No Wiggle Room


Biblical Christianity demands a standard of sexual purity amid a society in the throes of a sexual revolution. Sexual activity outside of covenant marriage is clearly forbidden in Scripture. The Apostle Paul instructed the church in Thessalonica: "For this is the will of God, your sanctification: that you abstain from sexual immorality; that each one of you know how to control his own body in holiness and honor.” (1 Thessalonians 4:3-4) One only be acquainted with first century Greco-Roman culture to know what a radical requirement that was for those early believers. Yet, sexual purity continues to be a struggle for millions of those who name the name of Christ.

As a pastor, I sometimes worry that my sermons are too hard--that I may come across as overly harsh and lose the message of love in the gospel. A young adult once told me that whenever I authoritatively proclaim that something is either black or white, millennials in the crowd instantly tune out. “We like our wiggle room,” she explained. Indeed, Pew Research in 2010 revealed that Millenials consider themselves more tolerant, accepting, and less disapproving than older generations. So, to boldly pronounce something as sinful is unpalatable to many young church goers.

Let me cite two examples: I read about a pastor who admitted that if he preached against adultery he’d lose two-thirds of his congregation. My first thought was, if that’s the case, you need to lose them. Such a Laodicean attitude makes God sick (cf. Revelation 3:14-22). The same article also mentioned a church that advertised a seminar on sexual purity and hardly anyone came. Another congregation conducted a seminar and billed it, “Sex in the City”, and a big crowd turned out. The person being interviewed in the article said, “Millennials could attach to that, but not to the idea of purity.”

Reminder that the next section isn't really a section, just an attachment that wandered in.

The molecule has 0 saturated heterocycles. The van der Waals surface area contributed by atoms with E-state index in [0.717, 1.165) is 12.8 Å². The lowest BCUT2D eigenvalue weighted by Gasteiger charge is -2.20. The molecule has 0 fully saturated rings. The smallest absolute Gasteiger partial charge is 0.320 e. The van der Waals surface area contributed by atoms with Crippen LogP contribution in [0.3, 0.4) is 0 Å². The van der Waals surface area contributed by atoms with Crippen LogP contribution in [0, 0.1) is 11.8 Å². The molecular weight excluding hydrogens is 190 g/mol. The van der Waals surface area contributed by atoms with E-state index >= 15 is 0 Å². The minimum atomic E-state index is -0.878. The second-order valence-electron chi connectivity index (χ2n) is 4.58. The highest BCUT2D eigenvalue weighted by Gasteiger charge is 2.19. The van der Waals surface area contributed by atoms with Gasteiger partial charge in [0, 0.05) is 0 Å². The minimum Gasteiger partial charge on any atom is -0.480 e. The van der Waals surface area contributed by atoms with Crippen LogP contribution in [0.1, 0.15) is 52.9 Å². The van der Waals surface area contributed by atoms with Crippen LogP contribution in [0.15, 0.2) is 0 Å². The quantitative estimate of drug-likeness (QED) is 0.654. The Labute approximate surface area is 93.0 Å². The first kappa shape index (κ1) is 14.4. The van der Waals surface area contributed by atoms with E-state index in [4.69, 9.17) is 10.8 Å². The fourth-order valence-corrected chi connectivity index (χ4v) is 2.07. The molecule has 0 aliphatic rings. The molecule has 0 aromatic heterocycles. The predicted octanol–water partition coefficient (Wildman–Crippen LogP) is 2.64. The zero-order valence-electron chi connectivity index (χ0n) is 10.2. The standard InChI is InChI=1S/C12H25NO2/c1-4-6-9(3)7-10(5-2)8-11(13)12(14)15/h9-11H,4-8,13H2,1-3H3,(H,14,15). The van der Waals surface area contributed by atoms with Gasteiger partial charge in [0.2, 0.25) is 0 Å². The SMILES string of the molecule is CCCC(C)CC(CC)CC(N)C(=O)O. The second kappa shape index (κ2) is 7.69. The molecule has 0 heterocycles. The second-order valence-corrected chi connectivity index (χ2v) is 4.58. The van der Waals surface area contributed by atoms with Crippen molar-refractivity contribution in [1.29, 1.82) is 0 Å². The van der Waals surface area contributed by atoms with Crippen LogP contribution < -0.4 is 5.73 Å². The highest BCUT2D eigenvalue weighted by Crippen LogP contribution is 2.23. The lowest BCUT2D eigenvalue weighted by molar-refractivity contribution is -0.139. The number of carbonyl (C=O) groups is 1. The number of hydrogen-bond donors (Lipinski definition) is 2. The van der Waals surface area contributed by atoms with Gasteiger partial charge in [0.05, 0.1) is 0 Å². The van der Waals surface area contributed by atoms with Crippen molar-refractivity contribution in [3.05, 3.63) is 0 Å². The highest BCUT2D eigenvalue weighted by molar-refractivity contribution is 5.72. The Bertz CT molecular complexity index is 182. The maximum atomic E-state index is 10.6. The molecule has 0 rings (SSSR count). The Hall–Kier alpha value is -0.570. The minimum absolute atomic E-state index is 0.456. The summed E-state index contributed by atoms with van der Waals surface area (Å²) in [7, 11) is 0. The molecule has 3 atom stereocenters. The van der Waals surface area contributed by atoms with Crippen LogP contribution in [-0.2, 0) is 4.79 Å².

Pondering this issue of sexual sin, I see three principles that should guide the way it is addressed within the church. Not just between pastor and people, but also member-to-member:

1. Speak the Truth in Love

While the Word of God is completely authoritative in all matters of faith and practice, it should always be communicated in love and with humility. As Christians, we need to realize that all of us struggle and that none of us is above falling (1 Corinthians 10:12). We’re all patients in the hospital of grace and in recovery. There’s no room for a pharisaical “holier than thou” attitude. We must speak the truth in love.

2. Never Compromise

There is an increasing number of church goers who affirm that a gay lifestyle is congruent with the Christian faith. Sadly, too many churches have allowed the culture to shape the way they interpret Scripture. There is no other word for this but compromise. The danger of promoting a gospel that allows for sexual license is damning souls to hell. The gospel requires a tough love that says, “I care about you too much to condone your sin.”

3. Provide Help

The church must remain a haven for those affected by sexual immorality. Parents dealing with a child that has embraced a homosexual lifestyle, a spouse broken by adultery, men addicted to pornography, or members struggling with same-sex attraction all need the church to be a place of hope and healing. John Freeman, founder of Harvest USA (a ministry for families troubled by sexual sin), says to churches confronting these issues, “Those aren’t nice issues, but the gospel isn’t about being nice people. It’s about being new people.” To that I can only say, “Amen!”

So, whether you think taking a stand on this issue is harsh, or that it’s offensive to some, I’ll close with this: “God will judge the sexually immoral and adulterous.” (Hebrews 13:4) And when we stand before him, you can be certain there will be no “wiggle room”.

Three principles that should guide the way sexual purity is addressed within the church.